May 27, 2005
If your father, and his father both had heart attacks, are you likely to have one? How important are genetics?
Cardiologist Dr. Chris Friend says "We see clusters of families where many of the people have had heart attacks and strokes and we assume it's a genetic or chromosomal inherited problem, but it's not. There is an aspect of family history in athrosclerosis, but it's very small. People talk about a family history of heart disease; that's often misunderstood. I have people come in and say, 'I know I'm big. Everybody in my family is big.' That's not genetic; they all eat the same terrible diet. They think that's okay, that's the normal way to eat."
So how much does the family tree factor into the health of our heart?
Dr. Friend says "The short answer is 'not much'. When you compare it to the risk that the other things bring: smoking, diabetes, excess weight, sedentary lifestyle, high cholesterol...the risk for those is far, far greater. The risk from genetics alone, when you separate that out, is very small."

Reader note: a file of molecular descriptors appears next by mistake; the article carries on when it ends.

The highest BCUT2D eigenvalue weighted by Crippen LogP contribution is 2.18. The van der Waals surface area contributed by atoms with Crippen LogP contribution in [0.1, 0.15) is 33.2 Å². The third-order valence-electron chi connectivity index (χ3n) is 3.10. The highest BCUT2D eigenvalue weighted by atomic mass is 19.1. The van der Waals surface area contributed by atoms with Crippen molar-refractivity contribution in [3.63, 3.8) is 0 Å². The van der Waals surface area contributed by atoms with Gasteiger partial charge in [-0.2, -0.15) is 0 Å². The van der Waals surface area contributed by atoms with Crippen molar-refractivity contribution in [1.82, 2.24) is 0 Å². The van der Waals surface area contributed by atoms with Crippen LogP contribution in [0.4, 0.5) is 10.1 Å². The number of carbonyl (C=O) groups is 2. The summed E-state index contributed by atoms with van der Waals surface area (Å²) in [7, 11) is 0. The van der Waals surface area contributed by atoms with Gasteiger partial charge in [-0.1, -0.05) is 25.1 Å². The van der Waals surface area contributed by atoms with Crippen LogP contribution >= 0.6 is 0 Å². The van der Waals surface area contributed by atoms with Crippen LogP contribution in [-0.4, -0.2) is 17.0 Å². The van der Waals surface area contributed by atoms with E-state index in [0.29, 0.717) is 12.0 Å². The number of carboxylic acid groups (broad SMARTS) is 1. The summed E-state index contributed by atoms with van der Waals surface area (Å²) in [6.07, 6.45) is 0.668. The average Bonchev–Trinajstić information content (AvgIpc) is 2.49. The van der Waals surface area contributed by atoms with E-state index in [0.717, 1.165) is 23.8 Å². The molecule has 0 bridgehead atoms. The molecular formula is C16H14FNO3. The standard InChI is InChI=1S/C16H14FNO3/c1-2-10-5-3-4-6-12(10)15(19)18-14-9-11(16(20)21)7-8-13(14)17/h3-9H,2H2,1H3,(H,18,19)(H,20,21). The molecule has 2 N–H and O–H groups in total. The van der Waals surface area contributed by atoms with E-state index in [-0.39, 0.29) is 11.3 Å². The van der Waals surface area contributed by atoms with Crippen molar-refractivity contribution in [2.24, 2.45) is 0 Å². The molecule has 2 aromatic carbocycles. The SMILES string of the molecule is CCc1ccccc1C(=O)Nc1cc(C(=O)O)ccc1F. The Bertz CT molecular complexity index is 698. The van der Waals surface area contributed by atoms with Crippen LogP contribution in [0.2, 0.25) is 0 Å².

Dr. Friend also notes "You can't choose your parents, but you can choose your lifestyle. You can choose a healthy lifestyle, whether or not your parents follow that."
Dr. Friend explains that when looking at genetics, only look at your immediate family. Uncles, cousins, and grandparents don't count.
Viewers with disabilities can get assistance accessing this station's FCC Public Inspection File by contacting the station with the information listed below. Questions or concerns relating to the accessibility of the FCC's online public file system should be directed to the FCC at 888-225-5322, 888-835-5322 (TTY), or email@example.com.